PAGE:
Ex-Amazon Recruiter Identifies Key Culprit Behind Job Interview Failures

When it comes to job interviews, there are some clear mistakes that can really hurt your chances. Being late or badmouthing a former employer are two actions that are guaranteed to make a bad first impression.

However, there exists a subtle yet potent interview mistake that may jeopardize your chances of securing a job: the failure to furnish specific examples in your responses. Holly Lee, a former recruitment leader at Amazon, Meta, and Google, emphasizes that this omission is unequivocally the leading reason individuals falter in job interviews. 

Lee, now a leadership career coach based in Phoenix, notes that some candidates either overestimate their qualifications, assuming their resumes suffice, or provide vague, concise answers without investing adequate time in reflecting on the precise ways their work benefits a company’s bottom line.

For instance, if asked about the significant impact made in their career, candidates often respond with brief statements like “I saved my company $1 million on a project” or “I improved our onboarding process,” without delving into specific contexts or details.

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Concrete Examples Make Lasting Impressions in Interviews

ex-amazon-recruiter-identifies-key-culprit-behind-job-interview-failures
When it comes to job interviews, there are some clear mistakes that can really hurt your chances.

Lee stresses that neglecting to furnish concrete examples of strengths, contributions, and impact in previous roles can convey a lack of thoughtfulness and trustworthiness to potential employers.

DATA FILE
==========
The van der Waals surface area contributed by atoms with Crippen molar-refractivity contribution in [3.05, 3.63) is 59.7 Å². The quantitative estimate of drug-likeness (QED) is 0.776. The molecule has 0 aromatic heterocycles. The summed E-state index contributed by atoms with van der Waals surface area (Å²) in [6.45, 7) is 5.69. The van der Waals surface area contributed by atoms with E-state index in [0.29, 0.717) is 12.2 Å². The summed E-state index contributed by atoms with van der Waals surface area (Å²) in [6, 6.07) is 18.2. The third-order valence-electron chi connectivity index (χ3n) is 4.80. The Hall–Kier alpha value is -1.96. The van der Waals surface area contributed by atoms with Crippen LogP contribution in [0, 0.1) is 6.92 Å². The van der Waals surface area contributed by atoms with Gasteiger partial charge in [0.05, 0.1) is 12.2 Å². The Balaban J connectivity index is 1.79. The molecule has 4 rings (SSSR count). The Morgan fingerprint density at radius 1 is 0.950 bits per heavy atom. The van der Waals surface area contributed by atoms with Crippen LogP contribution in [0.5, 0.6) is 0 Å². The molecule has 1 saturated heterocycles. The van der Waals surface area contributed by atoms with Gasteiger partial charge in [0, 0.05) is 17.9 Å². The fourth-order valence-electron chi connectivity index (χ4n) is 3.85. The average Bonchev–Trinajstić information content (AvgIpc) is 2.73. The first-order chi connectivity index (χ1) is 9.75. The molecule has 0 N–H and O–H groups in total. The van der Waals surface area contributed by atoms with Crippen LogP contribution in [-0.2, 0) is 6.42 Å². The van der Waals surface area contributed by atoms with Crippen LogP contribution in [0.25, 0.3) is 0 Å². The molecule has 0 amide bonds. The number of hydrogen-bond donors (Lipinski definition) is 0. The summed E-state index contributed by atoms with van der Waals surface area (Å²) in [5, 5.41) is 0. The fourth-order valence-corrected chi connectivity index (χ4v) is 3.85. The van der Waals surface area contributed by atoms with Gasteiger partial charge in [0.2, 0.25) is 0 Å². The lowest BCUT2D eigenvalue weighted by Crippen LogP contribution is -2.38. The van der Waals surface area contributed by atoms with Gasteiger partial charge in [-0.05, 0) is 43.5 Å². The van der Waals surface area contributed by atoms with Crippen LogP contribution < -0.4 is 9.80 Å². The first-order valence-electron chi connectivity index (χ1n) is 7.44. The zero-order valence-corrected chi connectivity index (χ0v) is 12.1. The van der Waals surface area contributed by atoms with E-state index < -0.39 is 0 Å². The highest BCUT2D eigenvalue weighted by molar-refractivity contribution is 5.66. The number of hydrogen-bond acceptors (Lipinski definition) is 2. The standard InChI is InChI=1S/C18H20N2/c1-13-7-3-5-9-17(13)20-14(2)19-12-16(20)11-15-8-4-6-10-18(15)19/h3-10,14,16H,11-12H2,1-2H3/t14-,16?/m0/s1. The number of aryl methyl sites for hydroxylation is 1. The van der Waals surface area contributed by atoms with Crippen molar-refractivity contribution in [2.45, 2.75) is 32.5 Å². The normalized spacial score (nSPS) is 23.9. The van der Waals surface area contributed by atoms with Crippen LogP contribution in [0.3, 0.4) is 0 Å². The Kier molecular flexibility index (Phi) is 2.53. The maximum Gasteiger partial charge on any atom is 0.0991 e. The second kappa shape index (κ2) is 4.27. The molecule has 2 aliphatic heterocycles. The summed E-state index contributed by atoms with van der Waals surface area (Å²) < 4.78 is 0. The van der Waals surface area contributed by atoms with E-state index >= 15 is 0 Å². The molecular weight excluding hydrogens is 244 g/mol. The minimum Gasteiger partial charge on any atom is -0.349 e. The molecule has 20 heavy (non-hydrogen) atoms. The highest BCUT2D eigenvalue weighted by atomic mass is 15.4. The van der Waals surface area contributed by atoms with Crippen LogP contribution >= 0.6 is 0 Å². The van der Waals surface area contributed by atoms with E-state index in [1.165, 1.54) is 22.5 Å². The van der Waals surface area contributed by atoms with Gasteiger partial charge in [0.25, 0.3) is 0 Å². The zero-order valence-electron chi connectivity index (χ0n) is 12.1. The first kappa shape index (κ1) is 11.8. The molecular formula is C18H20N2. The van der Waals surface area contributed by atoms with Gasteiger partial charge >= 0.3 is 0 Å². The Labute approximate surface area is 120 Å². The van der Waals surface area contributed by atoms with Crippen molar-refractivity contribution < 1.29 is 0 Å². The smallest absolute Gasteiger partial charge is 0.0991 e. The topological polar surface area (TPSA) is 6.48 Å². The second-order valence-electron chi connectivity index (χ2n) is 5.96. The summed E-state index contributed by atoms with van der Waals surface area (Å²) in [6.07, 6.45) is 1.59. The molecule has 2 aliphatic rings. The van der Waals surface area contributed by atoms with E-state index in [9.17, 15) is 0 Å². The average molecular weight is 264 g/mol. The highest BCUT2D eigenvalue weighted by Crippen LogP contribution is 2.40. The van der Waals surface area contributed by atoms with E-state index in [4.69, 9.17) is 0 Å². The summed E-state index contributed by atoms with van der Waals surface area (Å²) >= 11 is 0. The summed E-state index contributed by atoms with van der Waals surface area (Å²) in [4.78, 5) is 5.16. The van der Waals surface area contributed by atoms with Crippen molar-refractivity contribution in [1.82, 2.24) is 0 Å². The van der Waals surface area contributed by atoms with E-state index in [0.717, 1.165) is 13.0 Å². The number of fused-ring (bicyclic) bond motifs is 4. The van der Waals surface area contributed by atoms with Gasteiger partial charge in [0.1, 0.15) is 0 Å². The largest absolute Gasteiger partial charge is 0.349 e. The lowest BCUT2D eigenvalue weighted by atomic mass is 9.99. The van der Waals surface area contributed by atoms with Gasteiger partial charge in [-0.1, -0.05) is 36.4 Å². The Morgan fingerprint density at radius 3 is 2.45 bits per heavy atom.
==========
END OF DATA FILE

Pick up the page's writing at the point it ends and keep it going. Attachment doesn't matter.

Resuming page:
Lee underscores the importance of demonstrating one’s accomplishments to build trust and positively influence the interviewer. She explains that providing vague, clipped responses implies unpreparedness and a lack of deliberate work approach.

To avoid this common mistake and make a lasting impression in interviews, Lee recommends arriving prepared with 3-5 specific examples of strengths, weaknesses, challenges overcome, recent wins, and mock answers to common questions. Crucially, these examples should be relevant to the job in question.

Candidates can also employ the “STAR” method—situation, task, action, and result—when structuring their examples. Lee advises starting with the end result, determining the achieved outcome in a recent project or through applied skills, and working backward to elucidate the process, participants, and context.

Such meticulous preparation not only boosts confidence but allows candidates to convey passion during interviews, according to Lee. She asserts that candidates exuding enthusiasm are the ones interviewers are eager to hire.

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